Don't Look Back flash fiction story

Don’t Look Back

Looking Back Carrot Ranch flash fiction prompt

The beginning of a new year is often a time of reflection, of looking back on the previous year and of realigning goals for the year ahead. It is fitting then that, for the first prompt of the year, Charli Mills at the Carrot Ranch challenged writers to In 99 words (no more, no less) write a story about a character who looks back. It can be a metaphorical reflection or a glance in the rear-view mirror. Who is looking back, and why? Go where the prompt leads.

Of course, there are many reasons for looking back but, perverse as I am, I’ve chosen to write about someone who wouldn’t look back.

Don’t Look Back

Don’t look back. Don’t look back.

She pulled her coat tight, pressed her bag into her side and leaned into the wind, quickening her pace.

The footsteps pounded behind her, closing in. She knew, even over the wind’s roar, they were coming for her. She breathed in shallow quick gasps.

Don’t look back. Don’t look back. If she couldn’t see them, perhaps they didn’t exist?

Her eyes stung. The wind stole her breath. Her side split.

Lights ahead. Please. Please … almost.

A hand on her shoulder. A deep gravelly unintelligible voice.  She twisted. “Noooo!”

“Miss, you forgot your umbrella.”

Thank you blog post

Thank you for reading. I appreciate your feedback. Please share your thoughts.

34 thoughts on “Don’t Look Back

    1. Norah Post author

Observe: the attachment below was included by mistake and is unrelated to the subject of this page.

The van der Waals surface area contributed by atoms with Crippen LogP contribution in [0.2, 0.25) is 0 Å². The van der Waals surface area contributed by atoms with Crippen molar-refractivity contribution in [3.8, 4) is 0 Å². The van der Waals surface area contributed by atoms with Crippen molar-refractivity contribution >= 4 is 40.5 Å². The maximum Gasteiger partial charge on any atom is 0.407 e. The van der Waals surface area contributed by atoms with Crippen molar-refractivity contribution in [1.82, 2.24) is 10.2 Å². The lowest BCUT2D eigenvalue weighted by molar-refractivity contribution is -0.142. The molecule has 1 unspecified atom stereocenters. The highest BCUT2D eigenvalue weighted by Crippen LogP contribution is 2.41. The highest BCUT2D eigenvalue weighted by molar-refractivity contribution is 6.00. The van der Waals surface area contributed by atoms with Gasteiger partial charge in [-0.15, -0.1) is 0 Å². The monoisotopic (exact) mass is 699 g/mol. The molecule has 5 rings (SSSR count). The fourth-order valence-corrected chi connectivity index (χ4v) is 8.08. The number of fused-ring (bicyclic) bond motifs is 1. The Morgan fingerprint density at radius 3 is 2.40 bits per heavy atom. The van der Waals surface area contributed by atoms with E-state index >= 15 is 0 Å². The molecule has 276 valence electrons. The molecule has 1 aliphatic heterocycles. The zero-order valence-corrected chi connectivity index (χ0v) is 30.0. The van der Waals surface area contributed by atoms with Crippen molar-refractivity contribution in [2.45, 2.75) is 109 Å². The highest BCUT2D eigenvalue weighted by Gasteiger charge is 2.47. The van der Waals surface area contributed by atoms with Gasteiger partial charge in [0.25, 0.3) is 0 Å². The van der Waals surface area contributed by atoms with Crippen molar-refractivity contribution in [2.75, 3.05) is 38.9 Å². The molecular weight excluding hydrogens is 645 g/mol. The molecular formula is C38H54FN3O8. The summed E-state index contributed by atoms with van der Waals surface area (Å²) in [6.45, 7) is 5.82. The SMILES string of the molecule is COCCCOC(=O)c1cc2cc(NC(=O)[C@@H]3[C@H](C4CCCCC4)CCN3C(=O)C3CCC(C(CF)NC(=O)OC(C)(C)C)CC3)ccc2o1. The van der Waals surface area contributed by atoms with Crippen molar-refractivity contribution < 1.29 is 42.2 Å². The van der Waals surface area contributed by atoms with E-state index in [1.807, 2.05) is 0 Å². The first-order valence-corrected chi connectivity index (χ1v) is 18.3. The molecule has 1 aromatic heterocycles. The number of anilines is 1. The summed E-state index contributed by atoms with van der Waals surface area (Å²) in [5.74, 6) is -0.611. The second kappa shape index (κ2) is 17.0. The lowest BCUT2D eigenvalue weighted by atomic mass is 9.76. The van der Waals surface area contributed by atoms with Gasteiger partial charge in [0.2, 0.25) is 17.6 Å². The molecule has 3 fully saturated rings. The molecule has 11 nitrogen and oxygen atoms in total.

Thank you, Patricia. It’s interesting that we both thought, ‘don’t look back’. I wonder why. I wonder if it has anything to do with our work with young children; and if so, what?

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  1. Charli Mills

    Norah, you grasp the true spirit of “go where the prompt leads” even if it might be down a dark alley. Great build up of tension. I felt so drawn into what was going to happen next that I laughed at the last line. Time to move forward now with the new year (and umbrella) in hand.

    Liked by 2 people

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    1. Norah Post author

      Thank you, Charli. I wasn’t sure if I’d created the suspense I was after. I have to admit that I’m not sure of the difference between showing and telling. Would it be possible to have a ‘lesson’ to demonstrate the difference. I happy for my pieces to be critiqued to find out where they could be improved.
      I hope the umbrella won’t be needed too often, unless it’s to prevent being drowned in tears of joy. 🙂

      Liked by 1 person

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      1. D. Avery @shiftnshake

        It shows; its very visual. You tell what she did succinctly and to effectively reveal the tension and fear that she feels. Then. Twist!
        I think the 99 word limit is conducive to showing vs telling. There’s no room for ‘he did this, she felt that’. This is a great flash!

        Liked by 2 people

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      2. Charli Mills

        Showing versus telling would be a great lesson. Anne once mentioned how it clicked for her one day. What I like about flash is that it challenges us to show more than we have room to tell so by the nature of the constraint, we are directed to show more. You flash “shows.” Maybe you feel like you are telling us her actions, but that is correct. “Telling” would be if you said, “She was afraid to look back.”

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